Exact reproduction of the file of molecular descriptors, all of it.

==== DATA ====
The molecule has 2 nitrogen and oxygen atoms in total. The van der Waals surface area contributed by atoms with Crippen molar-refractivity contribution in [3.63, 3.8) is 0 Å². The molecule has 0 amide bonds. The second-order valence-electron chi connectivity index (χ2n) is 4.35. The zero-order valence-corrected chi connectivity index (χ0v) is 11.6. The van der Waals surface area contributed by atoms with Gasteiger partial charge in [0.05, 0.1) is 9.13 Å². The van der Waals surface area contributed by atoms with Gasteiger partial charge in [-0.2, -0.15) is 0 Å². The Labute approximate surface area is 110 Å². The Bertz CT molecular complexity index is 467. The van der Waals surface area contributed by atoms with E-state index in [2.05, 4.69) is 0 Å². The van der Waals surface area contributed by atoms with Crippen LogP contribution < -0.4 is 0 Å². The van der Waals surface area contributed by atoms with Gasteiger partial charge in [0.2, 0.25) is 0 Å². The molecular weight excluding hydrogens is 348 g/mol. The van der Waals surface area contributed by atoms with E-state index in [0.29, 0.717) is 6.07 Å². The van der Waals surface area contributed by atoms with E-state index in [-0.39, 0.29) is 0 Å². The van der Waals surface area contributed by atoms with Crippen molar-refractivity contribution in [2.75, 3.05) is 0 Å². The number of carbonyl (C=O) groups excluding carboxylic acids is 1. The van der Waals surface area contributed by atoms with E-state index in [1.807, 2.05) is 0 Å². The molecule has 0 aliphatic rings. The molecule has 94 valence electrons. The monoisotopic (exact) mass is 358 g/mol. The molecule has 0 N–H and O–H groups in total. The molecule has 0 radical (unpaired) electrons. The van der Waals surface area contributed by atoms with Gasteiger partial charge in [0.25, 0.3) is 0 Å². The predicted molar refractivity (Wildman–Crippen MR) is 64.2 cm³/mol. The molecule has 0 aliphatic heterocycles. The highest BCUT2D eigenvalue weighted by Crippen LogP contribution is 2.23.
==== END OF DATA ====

The molecule has 2 nitrogen and oxygen atoms in total. The van der Waals surface area contributed by atoms with Crippen molar-refractivity contribution in [3.63, 3.8) is 0 Å². The molecule has 0 amide bonds. The second-order valence-electron chi connectivity index (χ2n) is 4.35. The zero-order valence-corrected chi connectivity index (χ0v) is 11.6. The van der Waals surface area contributed by atoms with Gasteiger partial charge in [0.05, 0.1) is 9.13 Å². The van der Waals surface area contributed by atoms with Gasteiger partial charge in [-0.2, -0.15) is 0 Å². The Labute approximate surface area is 110 Å². The Bertz CT molecular complexity index is 467. The van der Waals surface area contributed by atoms with E-state index in [2.05, 4.69) is 0 Å². The van der Waals surface area contributed by atoms with Crippen LogP contribution < -0.4 is 0 Å². The van der Waals surface area contributed by atoms with Gasteiger partial charge in [0.2, 0.25) is 0 Å². The molecular weight excluding hydrogens is 348 g/mol. The van der Waals surface area contributed by atoms with E-state index in [0.29, 0.717) is 6.07 Å². The van der Waals surface area contributed by atoms with E-state index in [-0.39, 0.29) is 0 Å². The van der Waals surface area contributed by atoms with Crippen molar-refractivity contribution in [2.75, 3.05) is 0 Å². The number of carbonyl (C=O) groups excluding carboxylic acids is 1. The van der Waals surface area contributed by atoms with E-state index in [1.807, 2.05) is 0 Å². The molecule has 0 aliphatic rings. The molecule has 94 valence electrons. The monoisotopic (exact) mass is 358 g/mol. The molecule has 0 N–H and O–H groups in total. The molecule has 0 radical (unpaired) electrons. The van der Waals surface area contributed by atoms with Gasteiger partial charge in [0.25, 0.3) is 0 Å². The predicted molar refractivity (Wildman–Crippen MR) is 64.2 cm³/mol. The molecule has 0 aliphatic heterocycles. The highest BCUT2D eigenvalue weighted by Crippen LogP contribution is 2.23.